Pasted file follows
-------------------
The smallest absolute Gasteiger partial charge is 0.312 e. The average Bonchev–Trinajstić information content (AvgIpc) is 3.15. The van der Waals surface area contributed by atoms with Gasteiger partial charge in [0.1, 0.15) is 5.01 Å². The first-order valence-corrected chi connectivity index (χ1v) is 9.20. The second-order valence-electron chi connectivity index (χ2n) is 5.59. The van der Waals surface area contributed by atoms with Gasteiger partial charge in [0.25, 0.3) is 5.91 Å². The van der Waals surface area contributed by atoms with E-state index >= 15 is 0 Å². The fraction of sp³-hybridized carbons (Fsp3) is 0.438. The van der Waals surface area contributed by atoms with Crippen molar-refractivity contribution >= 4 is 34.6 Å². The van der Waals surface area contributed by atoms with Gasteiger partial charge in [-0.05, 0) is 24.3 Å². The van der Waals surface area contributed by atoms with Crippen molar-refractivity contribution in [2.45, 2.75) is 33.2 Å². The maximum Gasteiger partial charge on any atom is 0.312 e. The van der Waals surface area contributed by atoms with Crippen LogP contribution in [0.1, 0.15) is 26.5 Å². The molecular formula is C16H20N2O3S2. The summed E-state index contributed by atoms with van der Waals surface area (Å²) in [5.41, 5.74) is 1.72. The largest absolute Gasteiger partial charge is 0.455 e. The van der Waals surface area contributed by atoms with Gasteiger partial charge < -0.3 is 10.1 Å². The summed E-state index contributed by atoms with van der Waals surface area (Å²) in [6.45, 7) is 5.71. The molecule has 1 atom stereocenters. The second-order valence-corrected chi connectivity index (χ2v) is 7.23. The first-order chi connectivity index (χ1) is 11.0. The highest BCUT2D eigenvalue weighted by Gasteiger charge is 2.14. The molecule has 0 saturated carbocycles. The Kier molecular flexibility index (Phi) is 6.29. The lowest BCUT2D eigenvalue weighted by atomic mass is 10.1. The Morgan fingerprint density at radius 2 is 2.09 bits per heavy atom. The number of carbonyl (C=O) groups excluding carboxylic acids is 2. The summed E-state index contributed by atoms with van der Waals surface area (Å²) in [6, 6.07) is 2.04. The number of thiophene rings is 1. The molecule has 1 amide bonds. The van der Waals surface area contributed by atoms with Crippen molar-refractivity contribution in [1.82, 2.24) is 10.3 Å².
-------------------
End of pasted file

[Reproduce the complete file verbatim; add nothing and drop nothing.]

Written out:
The smallest absolute Gasteiger partial charge is 0.312 e. The average Bonchev–Trinajstić information content (AvgIpc) is 3.15. The van der Waals surface area contributed by atoms with Gasteiger partial charge in [0.1, 0.15) is 5.01 Å². The first-order valence-corrected chi connectivity index (χ1v) is 9.20. The second-order valence-electron chi connectivity index (χ2n) is 5.59. The van der Waals surface area contributed by atoms with Gasteiger partial charge in [0.25, 0.3) is 5.91 Å². The van der Waals surface area contributed by atoms with E-state index >= 15 is 0 Å². The fraction of sp³-hybridized carbons (Fsp3) is 0.438. The van der Waals surface area contributed by atoms with Crippen molar-refractivity contribution >= 4 is 34.6 Å². The van der Waals surface area contributed by atoms with Gasteiger partial charge in [-0.05, 0) is 24.3 Å². The van der Waals surface area contributed by atoms with Crippen molar-refractivity contribution in [2.45, 2.75) is 33.2 Å². The maximum Gasteiger partial charge on any atom is 0.312 e. The van der Waals surface area contributed by atoms with Crippen LogP contribution in [0.1, 0.15) is 26.5 Å². The molecular formula is C16H20N2O3S2. The summed E-state index contributed by atoms with van der Waals surface area (Å²) in [5.41, 5.74) is 1.72. The largest absolute Gasteiger partial charge is 0.455 e. The van der Waals surface area contributed by atoms with Gasteiger partial charge < -0.3 is 10.1 Å². The summed E-state index contributed by atoms with van der Waals surface area (Å²) in [6.45, 7) is 5.71. The molecule has 1 atom stereocenters. The second-order valence-corrected chi connectivity index (χ2v) is 7.23. The first-order chi connectivity index (χ1) is 11.0. The highest BCUT2D eigenvalue weighted by Gasteiger charge is 2.14. The molecule has 0 saturated carbocycles. The Kier molecular flexibility index (Phi) is 6.29. The lowest BCUT2D eigenvalue weighted by atomic mass is 10.1. The Morgan fingerprint density at radius 2 is 2.09 bits per heavy atom. The number of carbonyl (C=O) groups excluding carboxylic acids is 2. The summed E-state index contributed by atoms with van der Waals surface area (Å²) in [6, 6.07) is 2.04. The number of thiophene rings is 1. The molecule has 1 amide bonds. The van der Waals surface area contributed by atoms with Crippen molar-refractivity contribution in [1.82, 2.24) is 10.3 Å².